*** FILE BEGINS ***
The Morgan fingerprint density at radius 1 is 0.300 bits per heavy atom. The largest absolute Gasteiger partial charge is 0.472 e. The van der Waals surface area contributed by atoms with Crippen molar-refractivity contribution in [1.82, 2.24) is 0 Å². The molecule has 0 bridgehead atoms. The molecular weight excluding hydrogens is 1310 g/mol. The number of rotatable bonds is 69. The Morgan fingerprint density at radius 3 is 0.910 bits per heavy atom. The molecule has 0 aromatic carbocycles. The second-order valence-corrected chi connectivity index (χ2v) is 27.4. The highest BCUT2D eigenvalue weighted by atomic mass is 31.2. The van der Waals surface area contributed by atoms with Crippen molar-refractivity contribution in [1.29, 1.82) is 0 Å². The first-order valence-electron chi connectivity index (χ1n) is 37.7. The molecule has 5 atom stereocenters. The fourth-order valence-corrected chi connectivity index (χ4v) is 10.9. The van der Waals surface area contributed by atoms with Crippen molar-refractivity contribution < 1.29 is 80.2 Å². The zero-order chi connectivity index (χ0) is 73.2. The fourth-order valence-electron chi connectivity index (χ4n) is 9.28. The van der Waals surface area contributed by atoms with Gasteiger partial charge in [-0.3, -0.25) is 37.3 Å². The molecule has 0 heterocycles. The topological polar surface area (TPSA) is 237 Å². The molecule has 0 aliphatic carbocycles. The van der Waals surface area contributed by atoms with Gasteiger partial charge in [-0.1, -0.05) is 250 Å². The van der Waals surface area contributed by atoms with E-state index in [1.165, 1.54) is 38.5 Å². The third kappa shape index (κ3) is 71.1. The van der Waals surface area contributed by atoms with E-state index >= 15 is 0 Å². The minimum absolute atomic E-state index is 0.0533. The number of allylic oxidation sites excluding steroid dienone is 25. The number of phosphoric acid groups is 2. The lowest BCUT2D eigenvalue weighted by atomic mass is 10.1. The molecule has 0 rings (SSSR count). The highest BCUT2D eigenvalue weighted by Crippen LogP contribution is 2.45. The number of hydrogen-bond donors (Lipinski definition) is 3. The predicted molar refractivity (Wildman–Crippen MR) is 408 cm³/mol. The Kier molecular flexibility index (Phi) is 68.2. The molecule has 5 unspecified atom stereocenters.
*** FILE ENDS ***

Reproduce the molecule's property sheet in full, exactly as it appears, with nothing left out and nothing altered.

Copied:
The Morgan fingerprint density at radius 1 is 0.300 bits per heavy atom. The largest absolute Gasteiger partial charge is 0.472 e. The van der Waals surface area contributed by atoms with Crippen molar-refractivity contribution in [1.82, 2.24) is 0 Å². The molecule has 0 bridgehead atoms. The molecular weight excluding hydrogens is 1310 g/mol. The number of rotatable bonds is 69. The Morgan fingerprint density at radius 3 is 0.910 bits per heavy atom. The molecule has 0 aromatic carbocycles. The second-order valence-corrected chi connectivity index (χ2v) is 27.4. The highest BCUT2D eigenvalue weighted by atomic mass is 31.2. The van der Waals surface area contributed by atoms with Crippen molar-refractivity contribution in [1.29, 1.82) is 0 Å². The first-order valence-electron chi connectivity index (χ1n) is 37.7. The molecule has 5 atom stereocenters. The fourth-order valence-corrected chi connectivity index (χ4v) is 10.9. The van der Waals surface area contributed by atoms with Crippen molar-refractivity contribution < 1.29 is 80.2 Å². The zero-order chi connectivity index (χ0) is 73.2. The fourth-order valence-electron chi connectivity index (χ4n) is 9.28. The van der Waals surface area contributed by atoms with Gasteiger partial charge in [-0.3, -0.25) is 37.3 Å². The molecule has 0 heterocycles. The topological polar surface area (TPSA) is 237 Å². The molecule has 0 aliphatic carbocycles. The van der Waals surface area contributed by atoms with Gasteiger partial charge in [-0.1, -0.05) is 250 Å². The van der Waals surface area contributed by atoms with E-state index in [1.165, 1.54) is 38.5 Å². The third kappa shape index (κ3) is 71.1. The van der Waals surface area contributed by atoms with E-state index >= 15 is 0 Å². The minimum absolute atomic E-state index is 0.0533. The number of allylic oxidation sites excluding steroid dienone is 25. The number of phosphoric acid groups is 2. The lowest BCUT2D eigenvalue weighted by atomic mass is 10.1. The molecule has 0 rings (SSSR count). The highest BCUT2D eigenvalue weighted by Crippen LogP contribution is 2.45. The number of hydrogen-bond donors (Lipinski definition) is 3. The predicted molar refractivity (Wildman–Crippen MR) is 408 cm³/mol. The Kier molecular flexibility index (Phi) is 68.2. The molecule has 5 unspecified atom stereocenters.